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Chinese Brush Painting

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I picked up a Chinese Brush Painting project book complete with paints and brushes and instructions at the college book faire Tuesday. I was intrigued by the simplicity of the colors and line/form of the drawings and wanted to give it a try...because, um, err, "I'm a painter!" (yeah, right!).

Painting from the Wild Heart

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Date: April 2003.

(Closeups are below, accompanied by discussion of each painting.)

These paintings were done in a "creative painting" class called Painting from the Wild Heart. I was intrigued by the description:

Experience the joy of painting with passion and intensity by learning to trust your intuition. Be supported in using the process of painting as a tool for self-discovery, healing, and renewal, rather than painting for outcome. Painting in this natural way gently allows you to let go of the inner critic that keeps you from experiencing your full aliveness and creativity. Regardless of what you think about your talent, skill or experience, you can paint like you never have before. All you need is the desire to paint and the courage to express yourself.

The class was on Saturday, April 19. I signed up on April 16 and was very excited! I wanted to do something abstract, colorful, with line and form and shadow and balance. Something that wasn't realistic, that didn't look like a photograph. I wanted to break free from my box.

I discovered that I'm not in my box as far as I thought. Which is good. But, I also discovered that I don't have many demons or dreams or whatever that want to be expressed - at least not through painting. (They seem to come out more freely when writing in a paper journal!)

It was freeing just to put color on the paper and not be concerned about making a mistake or making something not look right. After all, in the abstract world, what is a mistake? what doesn't look right? It is all a jumble...at least to me. A balanced, colorful jumble.

We used a water-based paint the woman leading the workshop called tempura on thick, smooth white paper. We could use as much paint and as much paper as we wanted. There were no assignments.

It was a 4-hour workshop. The first 30 minutes or so was spent introducing ourselves and discussing how the workshop would flow. No one was to comment on anyone's work, not even a compliment. We were told to ignore our inner critic - the one that tells us we aren't good enough, the one that prevents us from following our desires.

Then, we put on smocks and setup our painting space. I got 2 large cups of water (to rinse the brushes with), several brushes from large and puffy to small and narrow, some great sponge brushes in different sizes, and placed dabs of whatever colors grabbed my attention onto a tray the size and shape of a cafeteria food tray.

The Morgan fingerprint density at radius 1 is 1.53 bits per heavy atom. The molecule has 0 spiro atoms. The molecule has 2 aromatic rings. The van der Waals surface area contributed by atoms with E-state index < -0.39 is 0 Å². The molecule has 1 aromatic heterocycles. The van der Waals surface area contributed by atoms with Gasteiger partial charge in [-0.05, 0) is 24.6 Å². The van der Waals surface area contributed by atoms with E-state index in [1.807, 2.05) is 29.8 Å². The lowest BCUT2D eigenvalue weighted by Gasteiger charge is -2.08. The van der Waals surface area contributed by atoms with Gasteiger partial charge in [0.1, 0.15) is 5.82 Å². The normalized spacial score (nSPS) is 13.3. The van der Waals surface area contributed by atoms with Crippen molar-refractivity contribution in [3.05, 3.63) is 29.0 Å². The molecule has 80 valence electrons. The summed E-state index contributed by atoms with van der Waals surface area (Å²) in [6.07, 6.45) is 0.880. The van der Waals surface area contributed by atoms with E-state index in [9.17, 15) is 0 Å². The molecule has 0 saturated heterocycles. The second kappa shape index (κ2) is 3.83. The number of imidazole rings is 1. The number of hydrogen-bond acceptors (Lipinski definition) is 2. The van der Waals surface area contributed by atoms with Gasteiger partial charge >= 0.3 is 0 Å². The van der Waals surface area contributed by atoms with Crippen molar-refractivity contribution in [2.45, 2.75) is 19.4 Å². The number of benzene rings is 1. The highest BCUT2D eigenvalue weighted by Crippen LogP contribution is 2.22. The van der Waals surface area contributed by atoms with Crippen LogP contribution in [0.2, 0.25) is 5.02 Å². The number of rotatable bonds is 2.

The workshop was held in the woman's living room. There is a tall table in the middle of the room and an old couch placed in front of the large window from which a lot of light shined. The 3 walls of the room (not the window wall) were covered with floor-to-ceiling boards that had paint splattered all over them (from top to bottom). Each of us used push-pins to tack the 4 corners of our first sheet of the thick white paper onto the board in front of us and then...we painted. For just over 3 hours. The last 20 minutes was spent cleaning up and talking about how the workshop went for each of us.

I enjoyed watching the paint slide off the end of the paint brush onto the white paper, making streaks of color across the page - especially, the first stroke onto a clean sheet. It reminded me of riding a jet ski at Hogan's Lake in the early morning when the water is still...the wake created by the jet ski, the ripples forming and spreading across the water, the freedom, the peace, the feeling of making my mark.

I especially liked working with the dry sponge brushes. They left a rough, textured appearance of paint on the paper. The second and fourth paintings exclusively used the sponge brushes, except of course for the hand-prints on the second one.

I'm not sure I'll take another class like that, since I prefer some direction, but I'm glad I took the class - I would have wondered and wondered about it if I hadn't.

I think I'm going to take another Bob Ross "Joy of Painting" class in May. I really liked working with the oil paints.



(large, 800 pixels wide version)

Date: January 2003.

My first painting (other than paint-by-number sets when I was a kid)!

I took a Bob Ross "Joy of Painting" class at Michaels Craft Store - it was fun!

I had fun playing with the paints and learning what strokes the different brushes can do. The names of the paints are much more fancy than Blue, Red, and Green. Apparently the Bob Ross-type paints are specially-formulated oil paints that allow the painter to paint on top of wet paint so there isn't a need to wait for an underlying color to dry before painting on top of it.

Everyone in the class did the same painting, but each person created the painting in their own style. One woman in the class used thick strokes of paint. I was being careful not to use too much paint since I was very new to the whole thing.

Sketch of Cheryl

About Cheryl

Enjoys crocheting, gardening, cats, NASCAR (especially Tony Stewart and Kyle Busch!), reading, photography, snorkeling in Kailua-Kona with sea turtles, Sizzler's Mega Bacon Cheeseburgers, hot and iced decaf coffee, dark chocolate, color (yarn, fabric), playing around with web technologies - not necessarily in that order! Still very much a beginner with quilting, knitting, and sewing. Donates crocheted lap blankets.

List maker, detail-oriented, organized, leans heavily toward perfectionism. ISTJ. Libra.

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